Nick Clegg launches the Workload Challenge giving teachers their say

October 22, 2014 12:01 AM
Originally published by UK Liberal Democrats

Liberal Democrat Leader and Deputy Prime Minister Nick Clegg will launch the Workload Challenge and invite teachers from across the country to have their say on the causes of unnecessary workload.

Nick recently said that many teachers had been left feeling "browbeaten" and undervalued. He also expressed concern for the rising workloads face by teachers.

To address this, Nick will today announce the Workload Challenge, which gives teachers the opportunity to tell the government what they think should be done to reduce this increasing problem.


Nick wants to free teachers up to spend the time outside the classroom doing what they know will help their class do better.

He will officially launch the Workload Challenge when he gives a speech to an audience of public sector workers today.

Nick is expected to say:

"Firstly, every time I speak to a teacher, nurse, social worker, Jobcentre Plus Manager, police officer or council worker one issue comes up again and again: their battle with bureaucracy.

"Take teaching. Some people are still under the misguided impression that it's a profession built around short days and long holidays. But talk to a teacher and they'll tell you about their working week of 50 hours or more. They'll also tell you how much of this time they feel is wasted on unnecessary processes, box ticking and form filling.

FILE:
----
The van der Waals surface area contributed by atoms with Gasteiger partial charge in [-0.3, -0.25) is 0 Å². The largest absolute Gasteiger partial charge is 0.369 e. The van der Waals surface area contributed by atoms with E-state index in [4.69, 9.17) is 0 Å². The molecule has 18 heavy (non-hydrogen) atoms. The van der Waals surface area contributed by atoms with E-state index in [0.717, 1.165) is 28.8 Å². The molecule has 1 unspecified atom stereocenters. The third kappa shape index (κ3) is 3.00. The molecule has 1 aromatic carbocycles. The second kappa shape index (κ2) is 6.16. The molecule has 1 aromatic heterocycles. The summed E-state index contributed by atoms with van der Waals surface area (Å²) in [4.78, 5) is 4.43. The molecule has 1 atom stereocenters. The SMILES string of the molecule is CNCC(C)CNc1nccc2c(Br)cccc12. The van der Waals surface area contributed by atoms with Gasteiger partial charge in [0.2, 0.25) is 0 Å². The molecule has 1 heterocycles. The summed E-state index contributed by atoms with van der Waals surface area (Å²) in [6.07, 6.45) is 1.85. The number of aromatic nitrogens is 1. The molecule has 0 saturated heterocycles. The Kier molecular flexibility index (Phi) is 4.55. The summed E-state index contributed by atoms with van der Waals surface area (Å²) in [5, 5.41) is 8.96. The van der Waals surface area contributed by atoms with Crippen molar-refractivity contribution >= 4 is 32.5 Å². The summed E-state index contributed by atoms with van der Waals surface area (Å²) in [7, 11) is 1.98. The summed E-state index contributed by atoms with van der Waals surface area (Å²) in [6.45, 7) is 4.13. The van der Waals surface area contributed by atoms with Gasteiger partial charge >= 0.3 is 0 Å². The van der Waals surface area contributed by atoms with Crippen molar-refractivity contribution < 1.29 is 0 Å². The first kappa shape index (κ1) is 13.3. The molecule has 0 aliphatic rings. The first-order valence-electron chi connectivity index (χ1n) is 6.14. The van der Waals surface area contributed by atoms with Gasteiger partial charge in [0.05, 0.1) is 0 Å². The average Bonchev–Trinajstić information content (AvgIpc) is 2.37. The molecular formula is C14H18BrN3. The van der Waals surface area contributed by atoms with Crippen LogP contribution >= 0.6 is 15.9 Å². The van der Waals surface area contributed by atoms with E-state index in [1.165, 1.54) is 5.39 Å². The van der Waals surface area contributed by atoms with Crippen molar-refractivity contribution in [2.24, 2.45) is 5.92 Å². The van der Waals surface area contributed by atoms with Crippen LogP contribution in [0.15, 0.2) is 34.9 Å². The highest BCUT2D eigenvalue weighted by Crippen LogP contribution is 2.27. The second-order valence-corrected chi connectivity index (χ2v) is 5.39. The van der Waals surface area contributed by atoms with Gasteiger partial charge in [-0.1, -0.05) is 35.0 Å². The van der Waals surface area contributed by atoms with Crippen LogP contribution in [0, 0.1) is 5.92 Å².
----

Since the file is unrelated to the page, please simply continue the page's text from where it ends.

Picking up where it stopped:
"We're talking about hours spent struggling to stay on top of piles of incident reports, over-detailed lesson plan templates, health and safety forms, departmental updates, training requests and so on that threaten to engulf them every week. Not to mention the reams of additional evidence which teachers pull together because of a long-held belief that Ofsted inspectors want to see everything written down.

"Some of this work is unavoidable. Every school needs to ensure the safety of its pupils and staff and maintain the highest standards possible. But should you really have to fill in multiple risk assessment forms for every school trip when just one form would be better

"Ask any teacher and they'll give you at least two more examples like that: whether it's having to highlight their lesson plans in five different colours or inputting every pupil's marks into countless different spreadsheets in countless different ways at regular points in the year.

"I believe it's time for us to stop that runaway train of bureaucracy in its tracks, giving our teachers more time to do what they do best: creating and planning the best possible lessons and experiences for our children. In Government, we've already done this for businesses: freeing up money and resources for millions of companies.

"It has already produced a new myth busting document from Ofsted, which clarifies what's expected of teachers for school inspections.

"And, today, I'm pleased to announce with Nicky Morgan, the Secretary of State for Education, the launch of our new Workload Challenge for teachers.

"We're asking teachers across the country to take a long hard look at how they spend their working day and what pointless processes and paperwork they think should be cut or scrapped altogether.

"We want you to then send us your ideas via the Workload Challenge page available on the TES website."